By ROBIN SHANNON
Published/Last Modified on Saturday, January 28, 2012
He is an accomplished athlete whose skills took him to the professional level, but newly appointed St. John the Baptist Parish Parks and Recreation Director Terrance Jones said his aspirations were always higher than what could be accomplished on the football field.
“I always understood the importance of being the type of person that a younger child looks up to,” said Jones, an All-American quarterback for the Tulane Green Wave who was drafted by the San Diego Chargers but played five years in the Canadian Football League. “Athletic talent is great, but I have always had the urge to give back to the youth so that they can have the tools to accomplish what they want to accomplish.”
After his career in the CFL, Jones, a native of Lutcher, returned home and organized a football camp in St. James and St. John parishes. From there, he spent time as a high school teacher at John F. Kennedy and Marion Abramson high schools in New Orleans as well as an administrator back at Tulane.
“I never wanted to be a coach,” Jones said. “A coach’s prime focus is winning, which is not a bad thing, but I always saw things bigger than that. My focus was on the organizational side. Doing what I could to get more people involved.”
At Tulane, Jones served as assistant director of alumni clubs, organizing more than 250 events per year for 65 alumni associations across the nation. Many of the events were coordinated around Tulane football games, where Parish President Natalie Robottom watched her son Casey play football for the Green Wave.
“Although I wasn’t living there, I always stayed close to what was happening out in St. John and St. James,” Jones said as he discussed taking over the Parks and Recreation Department. “I know the pulse of the region. I still knew some of the people. The chance to foster youth recreational programs in the region where I grew up was a great opportunity that I had to take.”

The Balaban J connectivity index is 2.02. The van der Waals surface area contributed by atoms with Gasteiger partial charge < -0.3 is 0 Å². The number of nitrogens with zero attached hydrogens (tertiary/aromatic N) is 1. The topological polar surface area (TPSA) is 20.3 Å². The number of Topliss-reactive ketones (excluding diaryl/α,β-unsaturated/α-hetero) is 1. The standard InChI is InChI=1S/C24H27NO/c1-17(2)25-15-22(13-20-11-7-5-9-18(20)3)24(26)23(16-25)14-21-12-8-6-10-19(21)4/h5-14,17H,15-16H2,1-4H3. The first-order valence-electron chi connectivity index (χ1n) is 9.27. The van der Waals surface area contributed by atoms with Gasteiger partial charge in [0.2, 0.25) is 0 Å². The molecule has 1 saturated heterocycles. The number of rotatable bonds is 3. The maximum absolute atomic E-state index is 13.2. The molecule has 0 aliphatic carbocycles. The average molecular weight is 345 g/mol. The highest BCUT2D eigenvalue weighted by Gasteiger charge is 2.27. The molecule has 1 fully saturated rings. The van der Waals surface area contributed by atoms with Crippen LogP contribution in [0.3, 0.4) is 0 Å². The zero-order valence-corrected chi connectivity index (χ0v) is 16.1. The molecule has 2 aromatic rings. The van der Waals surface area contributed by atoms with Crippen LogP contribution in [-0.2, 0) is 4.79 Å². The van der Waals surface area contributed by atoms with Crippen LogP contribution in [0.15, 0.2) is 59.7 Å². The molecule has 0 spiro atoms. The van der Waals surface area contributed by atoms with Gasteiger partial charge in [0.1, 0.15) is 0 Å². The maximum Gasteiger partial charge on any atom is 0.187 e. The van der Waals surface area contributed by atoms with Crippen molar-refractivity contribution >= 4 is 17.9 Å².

Jones said he is inheriting a program in St. John that includes legitimate volunteer coaches who are passionate about the kids, strong parental support and new facilities. He said he has already spoken to many parents to listen to their ideas for what they want in the future,
“The passion is there,” said Jones. “Of course we are not going to be able to do everything, but there are programs and facilities already in place that we need to utilize to the fullest.”
Jones said one of the only major hurdles slowing recreation growth is limited funding in the parish. The department’s only current funding source is video poker revenues, which brings in about $569,000. A referendum will hit election ballots in the spring to redirect some property tax revenues, but Jones said he wants to see more.
“We need to look at industry to see what they can do,” Jones said. “There are already solid programs in many of the schools and churches in the region, but we need to be there to fill in the gaps. There is untapped potential for increased involvement in sports and other activities. There are also opportunities to create new revenue with our new gymnasium and possible future development at other parks.”
Jones also said he is looking to bring an academic enhancement program to the department that will focus on both boys and girls ages 7 to 11. He said the program, known as the “Locker Room,” includes an emphasis on education that features field trips to college campuses and other academic locations.
“It is a crucial age group,” Jones said. “If you can reach them at that point, you can keep them from swaying into a life less promising.”